The last ever MOOCshow #openandonline

[note: the Jisc blog already has a response to the UUK publication on MOOCs, which - if it is your first time here - is probably the blog post you are looking for. You can go about your business. Move along. If you actually want to read something coherent about MOOCs try this write up of an RSC Webinar I did last week -  thanks to @hblanchett for the great post which makes me sound far better than I actually was.]

There is a small but growing number of people who flinch whenever they see the word “MOOC” appear on their twitter timeline. I’d put myself amongst their number – I seem to have reached a point of super-saturation which has rendered me unable to to register any emotion other than boredom with the whole topic. This may well be the last MOOC-post on here for a while.

You know what? If you are interested in MOOCs, go and do a MOOC. If you enjoy it, do another one. If you don’t – go and do something else.

There’s various people out there trying to sell you the whole experience as some kind of futuristic panacea, there’s others that are using the panic and disquiet to sell you an online university in a box that will make all the scary go away. (Don’t give either of these groups any money.)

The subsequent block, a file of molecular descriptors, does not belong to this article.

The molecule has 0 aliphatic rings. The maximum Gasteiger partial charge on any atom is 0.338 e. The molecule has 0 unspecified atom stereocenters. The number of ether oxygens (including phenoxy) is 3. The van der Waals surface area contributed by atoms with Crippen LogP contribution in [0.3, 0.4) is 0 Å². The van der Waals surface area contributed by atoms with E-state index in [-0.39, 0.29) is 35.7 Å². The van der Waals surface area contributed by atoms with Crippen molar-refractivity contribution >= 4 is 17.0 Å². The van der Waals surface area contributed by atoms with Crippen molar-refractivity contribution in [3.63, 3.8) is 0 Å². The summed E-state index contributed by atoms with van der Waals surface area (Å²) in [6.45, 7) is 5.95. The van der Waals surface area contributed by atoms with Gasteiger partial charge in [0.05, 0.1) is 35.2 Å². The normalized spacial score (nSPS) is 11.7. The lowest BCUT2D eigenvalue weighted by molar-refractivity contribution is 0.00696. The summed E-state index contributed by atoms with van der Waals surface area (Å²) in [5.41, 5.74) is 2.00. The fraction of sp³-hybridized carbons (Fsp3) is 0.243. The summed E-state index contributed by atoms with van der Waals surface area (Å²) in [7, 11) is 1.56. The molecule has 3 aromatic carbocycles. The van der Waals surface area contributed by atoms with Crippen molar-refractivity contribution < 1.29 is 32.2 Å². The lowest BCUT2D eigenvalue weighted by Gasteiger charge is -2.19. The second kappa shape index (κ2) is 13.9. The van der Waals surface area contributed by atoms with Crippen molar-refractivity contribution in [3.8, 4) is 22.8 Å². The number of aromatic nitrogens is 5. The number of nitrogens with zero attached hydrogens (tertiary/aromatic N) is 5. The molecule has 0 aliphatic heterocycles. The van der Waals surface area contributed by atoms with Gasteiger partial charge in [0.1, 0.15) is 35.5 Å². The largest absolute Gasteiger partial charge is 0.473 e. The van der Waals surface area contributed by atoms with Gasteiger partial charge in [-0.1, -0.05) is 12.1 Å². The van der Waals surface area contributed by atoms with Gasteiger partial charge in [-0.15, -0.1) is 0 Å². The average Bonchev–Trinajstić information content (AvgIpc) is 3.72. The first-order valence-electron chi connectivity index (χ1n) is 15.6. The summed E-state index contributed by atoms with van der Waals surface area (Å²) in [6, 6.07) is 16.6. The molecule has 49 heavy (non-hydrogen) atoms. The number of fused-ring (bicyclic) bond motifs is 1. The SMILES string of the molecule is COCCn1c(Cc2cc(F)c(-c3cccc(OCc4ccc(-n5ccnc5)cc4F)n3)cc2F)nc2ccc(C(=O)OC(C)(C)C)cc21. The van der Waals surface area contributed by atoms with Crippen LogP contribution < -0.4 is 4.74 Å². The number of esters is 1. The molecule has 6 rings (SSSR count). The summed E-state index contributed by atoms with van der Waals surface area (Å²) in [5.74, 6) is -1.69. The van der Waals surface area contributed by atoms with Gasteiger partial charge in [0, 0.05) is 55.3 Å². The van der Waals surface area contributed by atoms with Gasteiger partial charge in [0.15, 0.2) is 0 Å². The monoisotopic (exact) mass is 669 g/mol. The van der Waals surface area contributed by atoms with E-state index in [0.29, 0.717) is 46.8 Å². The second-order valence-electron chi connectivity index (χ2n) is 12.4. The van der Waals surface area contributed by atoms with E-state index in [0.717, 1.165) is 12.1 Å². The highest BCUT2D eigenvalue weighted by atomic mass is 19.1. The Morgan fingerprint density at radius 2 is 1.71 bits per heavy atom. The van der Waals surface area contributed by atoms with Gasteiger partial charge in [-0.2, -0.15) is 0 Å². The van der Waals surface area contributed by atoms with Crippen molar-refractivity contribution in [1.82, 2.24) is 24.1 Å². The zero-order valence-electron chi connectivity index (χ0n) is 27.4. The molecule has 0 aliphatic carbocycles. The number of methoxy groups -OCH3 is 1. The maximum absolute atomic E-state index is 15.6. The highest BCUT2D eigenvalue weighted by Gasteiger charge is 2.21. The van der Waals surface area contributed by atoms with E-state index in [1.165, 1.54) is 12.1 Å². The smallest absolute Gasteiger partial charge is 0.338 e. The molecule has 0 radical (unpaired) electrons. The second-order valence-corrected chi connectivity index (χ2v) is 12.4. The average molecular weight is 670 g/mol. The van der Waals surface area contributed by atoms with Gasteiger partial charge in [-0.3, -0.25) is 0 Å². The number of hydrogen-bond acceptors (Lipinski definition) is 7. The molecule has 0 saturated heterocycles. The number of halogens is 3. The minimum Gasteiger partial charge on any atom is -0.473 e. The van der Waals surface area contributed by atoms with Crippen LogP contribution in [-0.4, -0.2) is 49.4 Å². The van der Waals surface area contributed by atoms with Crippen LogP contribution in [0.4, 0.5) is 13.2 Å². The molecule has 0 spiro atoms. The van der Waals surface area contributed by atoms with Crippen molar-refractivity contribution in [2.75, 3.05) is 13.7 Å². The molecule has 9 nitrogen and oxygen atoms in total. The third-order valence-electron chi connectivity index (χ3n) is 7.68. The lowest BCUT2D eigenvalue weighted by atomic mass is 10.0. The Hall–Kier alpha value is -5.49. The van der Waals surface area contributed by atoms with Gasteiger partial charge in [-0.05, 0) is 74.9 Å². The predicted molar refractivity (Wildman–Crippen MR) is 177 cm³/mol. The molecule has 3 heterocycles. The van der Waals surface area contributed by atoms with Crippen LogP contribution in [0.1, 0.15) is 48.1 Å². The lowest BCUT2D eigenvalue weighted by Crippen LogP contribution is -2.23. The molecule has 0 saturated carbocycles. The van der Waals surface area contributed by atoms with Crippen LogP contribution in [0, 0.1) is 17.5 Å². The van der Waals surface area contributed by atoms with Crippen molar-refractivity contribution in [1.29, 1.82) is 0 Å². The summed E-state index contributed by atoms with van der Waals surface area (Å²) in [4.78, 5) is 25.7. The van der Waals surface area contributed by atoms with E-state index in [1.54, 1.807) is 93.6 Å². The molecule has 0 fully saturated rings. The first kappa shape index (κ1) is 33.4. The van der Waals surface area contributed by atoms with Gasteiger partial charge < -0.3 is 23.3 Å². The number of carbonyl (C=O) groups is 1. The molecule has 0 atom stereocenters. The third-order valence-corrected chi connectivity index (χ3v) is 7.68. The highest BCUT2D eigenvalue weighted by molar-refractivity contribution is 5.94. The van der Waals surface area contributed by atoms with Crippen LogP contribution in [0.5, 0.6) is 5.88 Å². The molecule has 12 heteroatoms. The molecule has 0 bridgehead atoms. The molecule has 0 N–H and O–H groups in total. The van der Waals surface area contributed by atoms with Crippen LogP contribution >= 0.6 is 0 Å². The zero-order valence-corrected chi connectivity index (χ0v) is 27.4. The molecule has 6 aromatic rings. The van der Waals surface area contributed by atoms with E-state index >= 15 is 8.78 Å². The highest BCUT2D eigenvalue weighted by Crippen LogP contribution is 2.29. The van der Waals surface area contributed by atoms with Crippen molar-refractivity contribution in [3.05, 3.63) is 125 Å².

In fact, if you want a one-word write up of the #openandonline event, try “fear”. Fear of being left behind. Fear of being rendered irrelevant.

ZunguZungu puts this better than I ever could.

“Where this urgency comes from, however, might be less important than what it does to our sense of temporality, how experience and talk about the way we we are, right now, in “the MOOC moment.” In the MOOC moment, it seems to me, it’s already too late, always already too late. The world not only will change, but it has changed. In this sense, it isn’t simply that “MOOCs are the future,” or online education is changing how we teach,” in the present tense. Those kinds of platitudes are chokingly omnipresent, but the interesting thing is the fact that the future is already now, that it has already changed how we teach. If you don’t get on the MOOC bandwagon, yesterday, you’ll have already been left behind. The world has already changed. To stop and question that fact is to be already belated, behind the times.”

We should be stopping, pausing, thinking (even pointing and laughing) at stupidity like “MOOC or die”, or even at pressure to “respond” in some way to the agenda.  That we are not says more about our need to cling on to anything that seems to offer a path out of the cultural, social and economic morass we find ourselves in.

A “MOOC” is not massive, open, online or a course. It is a MacGuffin. It is a big friendly reset button. It is a magical device that retcons the failed digital education revolution of 1999/2000, and ignores all of the many things we have learned since.

It works because we get to have the shiny future without acknowledging the 10+ years of tedious actual work (both technical and conceptual) that underpins it, and the further 10+ years of work need to get it to a stage where it is actually of use to someone.

The MOOC as it currently stands is a flawed vision of the near future. And we don’t need to buy into every prophecy or panic that surrounds it.

 

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